Conservative book sales are dropping, according to some recent reports. But Jim Geraghty’s latest work may just usher in a resurgence — by providing a new model of fresh, fun, original writing on the right.
Conservatives often speak of the need to penetrate pop culture yet routinely produce textbook-style works with worn-out titles about “liberty” or “liberals,” broken down by topic in the standard dozen chapters. Geraghty breaks that mold, giving readers a breezy take in an easy-to-digest format.
The Weed Agency is a novel, in which the fiction is cleverly interwoven with real-life historical and political issues and figures. The book makes its case against what Geraghty calls “the gargantuan, ever-growing, ever-less-accountable, impossible-to-uproot federal bureaucracy” by engrossing the reader in the trials and tribulations of a motley cast of government employees. This is the political-writing equivalent of feeding one’s dog a pill wrapped in bacon: It may be a dry subject, but it’s couched in an anything-but-dry manner. The book is a page-turning, often hysterically funny read, and one sails through it, realizing only afterward that it has offered a highly informed perspective on the trouble with out-of-control D.C. and explained why the problem is never solved, either by those who are personally invested in the growth of government or by those who idealistically try but ultimately surrender.
The Weed Agency (no, nothing to do with that kind of weed) centers on the U.S. Department of Agriculture’s (fictional) Agency of Invasive Species, dedicated to monitoring noxious plant growths. Starting in 1981, we follow the cast of characters and the ever-ballooning agency through the present day; there are also Forrest Gump–style cameos by Al Gore, Newt Gingrich, and other political celebrities.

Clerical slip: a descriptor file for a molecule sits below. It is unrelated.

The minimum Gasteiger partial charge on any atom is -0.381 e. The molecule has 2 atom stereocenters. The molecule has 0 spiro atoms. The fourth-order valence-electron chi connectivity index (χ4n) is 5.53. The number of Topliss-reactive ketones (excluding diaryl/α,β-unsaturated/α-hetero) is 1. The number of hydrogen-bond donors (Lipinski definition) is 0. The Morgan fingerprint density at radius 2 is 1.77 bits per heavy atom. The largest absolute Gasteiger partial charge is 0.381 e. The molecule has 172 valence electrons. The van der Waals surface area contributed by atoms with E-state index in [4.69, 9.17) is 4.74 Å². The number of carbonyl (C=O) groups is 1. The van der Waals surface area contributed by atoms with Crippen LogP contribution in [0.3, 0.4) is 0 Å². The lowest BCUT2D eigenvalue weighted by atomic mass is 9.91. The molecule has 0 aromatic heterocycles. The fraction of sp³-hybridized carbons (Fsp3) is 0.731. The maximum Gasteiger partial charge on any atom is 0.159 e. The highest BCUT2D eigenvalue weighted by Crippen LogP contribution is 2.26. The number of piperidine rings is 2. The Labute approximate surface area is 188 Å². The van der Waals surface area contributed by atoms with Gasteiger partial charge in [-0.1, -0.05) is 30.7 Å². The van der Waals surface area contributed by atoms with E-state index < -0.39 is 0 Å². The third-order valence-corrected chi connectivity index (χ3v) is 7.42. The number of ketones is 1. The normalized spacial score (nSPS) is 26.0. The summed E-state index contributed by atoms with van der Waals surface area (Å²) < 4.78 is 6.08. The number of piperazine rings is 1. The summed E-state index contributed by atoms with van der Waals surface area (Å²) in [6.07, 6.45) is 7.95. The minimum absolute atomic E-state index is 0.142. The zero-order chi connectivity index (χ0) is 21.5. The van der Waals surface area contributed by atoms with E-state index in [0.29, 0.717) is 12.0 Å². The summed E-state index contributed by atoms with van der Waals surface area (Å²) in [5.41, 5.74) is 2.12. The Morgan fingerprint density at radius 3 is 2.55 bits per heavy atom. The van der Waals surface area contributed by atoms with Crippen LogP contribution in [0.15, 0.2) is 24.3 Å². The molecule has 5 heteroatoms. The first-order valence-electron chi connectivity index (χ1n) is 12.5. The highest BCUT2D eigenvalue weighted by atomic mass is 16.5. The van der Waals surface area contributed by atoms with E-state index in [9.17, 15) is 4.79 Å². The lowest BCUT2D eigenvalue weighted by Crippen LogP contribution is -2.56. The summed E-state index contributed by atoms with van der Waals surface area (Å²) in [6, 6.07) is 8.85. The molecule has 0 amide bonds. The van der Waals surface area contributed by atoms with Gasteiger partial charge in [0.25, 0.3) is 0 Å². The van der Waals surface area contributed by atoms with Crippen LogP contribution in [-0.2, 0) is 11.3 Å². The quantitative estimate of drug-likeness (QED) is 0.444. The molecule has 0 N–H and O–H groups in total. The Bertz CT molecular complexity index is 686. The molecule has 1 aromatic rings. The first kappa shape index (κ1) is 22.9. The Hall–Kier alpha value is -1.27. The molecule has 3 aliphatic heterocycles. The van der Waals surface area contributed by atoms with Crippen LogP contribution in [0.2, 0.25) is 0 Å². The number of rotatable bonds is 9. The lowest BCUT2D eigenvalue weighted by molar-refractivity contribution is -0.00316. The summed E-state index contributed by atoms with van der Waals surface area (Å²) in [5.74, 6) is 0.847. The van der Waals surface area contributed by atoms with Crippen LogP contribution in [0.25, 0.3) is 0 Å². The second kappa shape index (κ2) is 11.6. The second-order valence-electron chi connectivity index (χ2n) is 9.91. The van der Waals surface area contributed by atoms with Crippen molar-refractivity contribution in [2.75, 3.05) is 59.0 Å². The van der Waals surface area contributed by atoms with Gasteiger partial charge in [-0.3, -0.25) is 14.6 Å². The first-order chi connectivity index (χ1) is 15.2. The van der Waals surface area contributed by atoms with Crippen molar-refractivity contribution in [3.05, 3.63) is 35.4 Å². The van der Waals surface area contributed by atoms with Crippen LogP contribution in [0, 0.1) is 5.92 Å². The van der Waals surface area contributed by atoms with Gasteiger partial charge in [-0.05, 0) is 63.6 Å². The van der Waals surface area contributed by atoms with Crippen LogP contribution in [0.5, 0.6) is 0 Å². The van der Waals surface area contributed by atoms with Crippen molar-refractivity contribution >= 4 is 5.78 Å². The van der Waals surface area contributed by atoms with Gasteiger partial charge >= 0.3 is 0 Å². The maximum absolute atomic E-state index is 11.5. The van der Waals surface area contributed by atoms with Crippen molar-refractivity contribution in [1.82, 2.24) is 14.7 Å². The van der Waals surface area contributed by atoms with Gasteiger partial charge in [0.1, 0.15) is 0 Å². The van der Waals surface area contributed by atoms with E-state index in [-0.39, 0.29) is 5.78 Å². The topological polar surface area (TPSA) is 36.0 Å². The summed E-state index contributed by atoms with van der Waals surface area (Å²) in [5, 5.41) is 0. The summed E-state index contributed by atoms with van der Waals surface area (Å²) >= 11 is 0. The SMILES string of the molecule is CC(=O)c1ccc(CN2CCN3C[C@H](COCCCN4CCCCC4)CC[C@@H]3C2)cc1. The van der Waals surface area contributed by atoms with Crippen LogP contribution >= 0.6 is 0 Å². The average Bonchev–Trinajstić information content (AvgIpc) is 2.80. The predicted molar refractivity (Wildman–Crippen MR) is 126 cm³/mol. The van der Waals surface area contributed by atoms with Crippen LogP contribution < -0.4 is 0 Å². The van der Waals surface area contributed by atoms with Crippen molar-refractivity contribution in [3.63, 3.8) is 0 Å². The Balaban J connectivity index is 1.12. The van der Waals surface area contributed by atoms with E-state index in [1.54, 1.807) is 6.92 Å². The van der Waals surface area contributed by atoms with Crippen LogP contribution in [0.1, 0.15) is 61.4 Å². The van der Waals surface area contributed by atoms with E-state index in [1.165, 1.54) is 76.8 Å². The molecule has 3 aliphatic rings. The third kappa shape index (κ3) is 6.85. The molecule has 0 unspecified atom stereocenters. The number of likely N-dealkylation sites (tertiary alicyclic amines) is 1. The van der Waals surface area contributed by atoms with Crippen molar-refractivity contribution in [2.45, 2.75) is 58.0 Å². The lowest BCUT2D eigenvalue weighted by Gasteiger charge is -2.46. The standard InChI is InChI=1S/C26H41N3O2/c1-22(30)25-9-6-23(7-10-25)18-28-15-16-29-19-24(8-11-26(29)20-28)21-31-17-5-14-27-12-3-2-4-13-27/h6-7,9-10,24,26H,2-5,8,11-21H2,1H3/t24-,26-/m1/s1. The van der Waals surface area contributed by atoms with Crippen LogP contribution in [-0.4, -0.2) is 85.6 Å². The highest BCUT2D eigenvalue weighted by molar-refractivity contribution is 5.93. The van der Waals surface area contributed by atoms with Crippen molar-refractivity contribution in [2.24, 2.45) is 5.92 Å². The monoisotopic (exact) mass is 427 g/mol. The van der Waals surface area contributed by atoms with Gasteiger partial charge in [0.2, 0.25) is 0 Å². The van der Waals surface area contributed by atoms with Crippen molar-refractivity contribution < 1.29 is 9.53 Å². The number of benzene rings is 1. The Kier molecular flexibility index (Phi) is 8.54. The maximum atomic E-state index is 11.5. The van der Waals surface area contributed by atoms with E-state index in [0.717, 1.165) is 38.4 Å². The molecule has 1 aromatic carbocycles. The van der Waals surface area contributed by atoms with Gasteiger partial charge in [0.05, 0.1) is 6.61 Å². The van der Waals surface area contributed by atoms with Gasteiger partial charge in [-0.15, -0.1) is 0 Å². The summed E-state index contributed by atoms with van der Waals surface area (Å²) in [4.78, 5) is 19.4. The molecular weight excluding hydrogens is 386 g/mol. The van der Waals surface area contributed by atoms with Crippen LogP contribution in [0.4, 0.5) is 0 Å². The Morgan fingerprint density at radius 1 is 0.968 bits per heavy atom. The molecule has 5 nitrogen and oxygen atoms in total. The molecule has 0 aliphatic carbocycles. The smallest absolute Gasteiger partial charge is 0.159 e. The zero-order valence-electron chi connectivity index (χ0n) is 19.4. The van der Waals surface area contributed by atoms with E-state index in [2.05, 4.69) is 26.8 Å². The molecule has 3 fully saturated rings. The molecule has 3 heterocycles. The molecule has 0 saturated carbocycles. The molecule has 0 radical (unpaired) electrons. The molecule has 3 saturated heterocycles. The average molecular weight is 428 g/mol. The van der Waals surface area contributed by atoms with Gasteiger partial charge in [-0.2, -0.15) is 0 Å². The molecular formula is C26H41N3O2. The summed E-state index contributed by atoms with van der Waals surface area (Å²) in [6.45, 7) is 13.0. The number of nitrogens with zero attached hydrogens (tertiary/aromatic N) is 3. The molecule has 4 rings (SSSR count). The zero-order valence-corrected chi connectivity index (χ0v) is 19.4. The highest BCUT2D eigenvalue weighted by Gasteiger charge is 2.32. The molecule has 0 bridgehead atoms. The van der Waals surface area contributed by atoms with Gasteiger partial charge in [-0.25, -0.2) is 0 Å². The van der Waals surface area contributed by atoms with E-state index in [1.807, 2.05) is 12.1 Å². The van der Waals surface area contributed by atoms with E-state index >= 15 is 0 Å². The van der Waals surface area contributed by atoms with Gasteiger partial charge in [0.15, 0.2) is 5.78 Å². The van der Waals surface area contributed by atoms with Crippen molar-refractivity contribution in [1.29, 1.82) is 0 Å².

The main character is agency director Adam Humphrey, a master at squirming his way out of budget reductions and instead growing his domain exponentially. He’s Game of Thrones’ Littlefinger, if Littlefinger were a D.C. federal employee and somewhat likeable. Each time Humphrey is met with a potential downsizing of his budget, he finds a way to outmaneuver the attempt by appealing to the potential axe-wielder’s weakness (prepare to laugh when Humphrey employs a fabricated Soviet threat as a need for greater funding, and when he woos Al Gore). Assisting him are Jack Wilkins, his right-hand man and protégé, and three young female agency employees of varying backgrounds and interests. The Captain Ahab to Humphrey’s Moby Dick is Nicholas Bader, a Reagan appointee whose idealistic quest to trim government fat has earned him the moniker “Nick the Knife.” Disillusioned by his inability to move the pendulum toward spending restraint, Bader departs government for the private sector — only to return later as a Republican congressman with a vendetta against Humphrey and his bloated agency.